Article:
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To ease trucker shortage, Trump team considers dropping age requirement to 18

To ease trucker shortage, Trump team considers dropping age requirement to 18
Tractor-trailer trucks move cargo in shipping containers out of the Port of Savannah in Georgia. (Stephen B. Morton / Associated Press)

The Trump administration is advancing a program to let some younger workers drive big trucks across state lines, signaling an openness to lowering the driving age more broadly amid a massive trucker shortage.

The federal government currently requires commercial truck drivers to be at least 21 to drive a large truck across state lines. But a Department of Transportation pilot program will soon allow some drivers as young as 18 to drive cross-country for private trucking companies. Specifically, the program would be available to some members of the National Guard and others with military experience.

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"Later this year, FMCSA will begin implementing a pilot program to allow 18- to 20-year-old drivers that have training and experience in certain military occupational specialties to operate commercial vehicles in interstate commerce," said Duane DeBruyne, a spokesperson for the Federal Motor Carrier Safety Administration, a division of the Transportation Department.

House Republicans introduced a bill in March to lower the commercial truck driving age to 18 for anyone driving interstate who passes the required tests. President Trump has not announced a stance on the bill, but his administration is using the pilot program and other research efforts to lay the groundwork for lowering the age.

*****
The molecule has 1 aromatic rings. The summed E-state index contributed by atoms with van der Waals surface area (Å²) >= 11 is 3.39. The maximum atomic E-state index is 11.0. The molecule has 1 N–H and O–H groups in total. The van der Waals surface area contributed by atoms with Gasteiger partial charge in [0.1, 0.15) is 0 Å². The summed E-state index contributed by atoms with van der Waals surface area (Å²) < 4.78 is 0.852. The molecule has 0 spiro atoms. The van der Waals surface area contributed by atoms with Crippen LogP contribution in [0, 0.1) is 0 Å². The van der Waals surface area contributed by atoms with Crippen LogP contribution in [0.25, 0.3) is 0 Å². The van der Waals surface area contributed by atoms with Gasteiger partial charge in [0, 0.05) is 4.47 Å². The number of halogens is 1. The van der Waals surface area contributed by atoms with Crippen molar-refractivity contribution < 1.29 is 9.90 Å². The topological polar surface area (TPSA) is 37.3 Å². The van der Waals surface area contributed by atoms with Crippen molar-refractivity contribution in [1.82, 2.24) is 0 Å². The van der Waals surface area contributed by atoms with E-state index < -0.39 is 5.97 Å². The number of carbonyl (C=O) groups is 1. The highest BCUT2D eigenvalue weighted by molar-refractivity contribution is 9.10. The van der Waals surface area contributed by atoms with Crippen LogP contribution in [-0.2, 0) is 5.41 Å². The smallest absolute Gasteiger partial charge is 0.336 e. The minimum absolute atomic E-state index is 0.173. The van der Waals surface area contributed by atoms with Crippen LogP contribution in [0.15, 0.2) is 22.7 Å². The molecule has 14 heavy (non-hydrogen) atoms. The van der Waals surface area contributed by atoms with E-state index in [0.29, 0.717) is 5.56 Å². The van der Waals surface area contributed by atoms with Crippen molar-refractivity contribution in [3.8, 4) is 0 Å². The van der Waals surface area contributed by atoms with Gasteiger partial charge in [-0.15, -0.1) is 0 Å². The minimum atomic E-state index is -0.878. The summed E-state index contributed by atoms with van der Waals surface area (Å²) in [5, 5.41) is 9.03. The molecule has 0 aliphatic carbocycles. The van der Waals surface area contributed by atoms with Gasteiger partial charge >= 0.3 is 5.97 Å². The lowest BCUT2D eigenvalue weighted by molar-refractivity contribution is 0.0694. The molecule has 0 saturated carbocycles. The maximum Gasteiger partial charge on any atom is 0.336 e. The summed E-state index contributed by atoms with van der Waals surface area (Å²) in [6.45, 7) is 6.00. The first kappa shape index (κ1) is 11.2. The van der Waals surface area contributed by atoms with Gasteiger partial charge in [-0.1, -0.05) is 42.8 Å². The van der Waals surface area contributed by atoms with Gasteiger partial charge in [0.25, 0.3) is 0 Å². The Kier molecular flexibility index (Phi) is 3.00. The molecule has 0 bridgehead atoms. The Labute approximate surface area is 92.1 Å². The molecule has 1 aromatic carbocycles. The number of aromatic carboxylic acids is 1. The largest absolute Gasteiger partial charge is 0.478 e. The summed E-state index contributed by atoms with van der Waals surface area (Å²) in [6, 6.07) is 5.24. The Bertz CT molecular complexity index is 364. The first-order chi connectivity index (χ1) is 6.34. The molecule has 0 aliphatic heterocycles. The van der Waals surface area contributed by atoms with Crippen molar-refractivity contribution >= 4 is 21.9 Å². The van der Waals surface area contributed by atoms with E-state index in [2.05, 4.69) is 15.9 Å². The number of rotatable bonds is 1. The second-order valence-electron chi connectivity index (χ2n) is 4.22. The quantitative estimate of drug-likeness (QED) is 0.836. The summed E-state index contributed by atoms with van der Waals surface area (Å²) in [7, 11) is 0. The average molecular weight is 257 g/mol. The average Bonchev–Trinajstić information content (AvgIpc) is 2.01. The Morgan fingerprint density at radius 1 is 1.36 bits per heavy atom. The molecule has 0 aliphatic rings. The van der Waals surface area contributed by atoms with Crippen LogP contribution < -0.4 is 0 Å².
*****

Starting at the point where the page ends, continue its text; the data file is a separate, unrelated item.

The truck driver shortage is expected to hit 63,000 this year, according to the American Trucking Assns. Some companies are raising pay to attract more people to the industry, but that doesn't seem to be enough for a job that often requires people to be away from home for weeks at a time.

The shortage is causing delayed deliveries and higher prices at stores as companies pass the higher costs along to consumers.

"America depends on you," Trump told truckers at the White House last year. "No one knows America like truckers know America."

Many large trucking companies are urging Trump and Congress to change the minimum driving age as one potential solution to the problem, although safety advocates say that it would be a mistake and that big companies just want cheap labor. Congress originally directed the Transportation Department to start a pilot program for people who are younger than 21 and have military experience in a 2015 act. The Trump administration is working to make it happen.

Eighteen-year-olds can get a commercial driver's license in most states already, but they are limited to driving inside state lines. It's a quirk that means a 19-year-old can drive a semi-trailer truck several hours from Alexandria, Va., to Roanoke, Va., but not a few minutes from Alexandria to Washington, D.C. (California does not issue commercial driver’s licenses to people younger than 21.)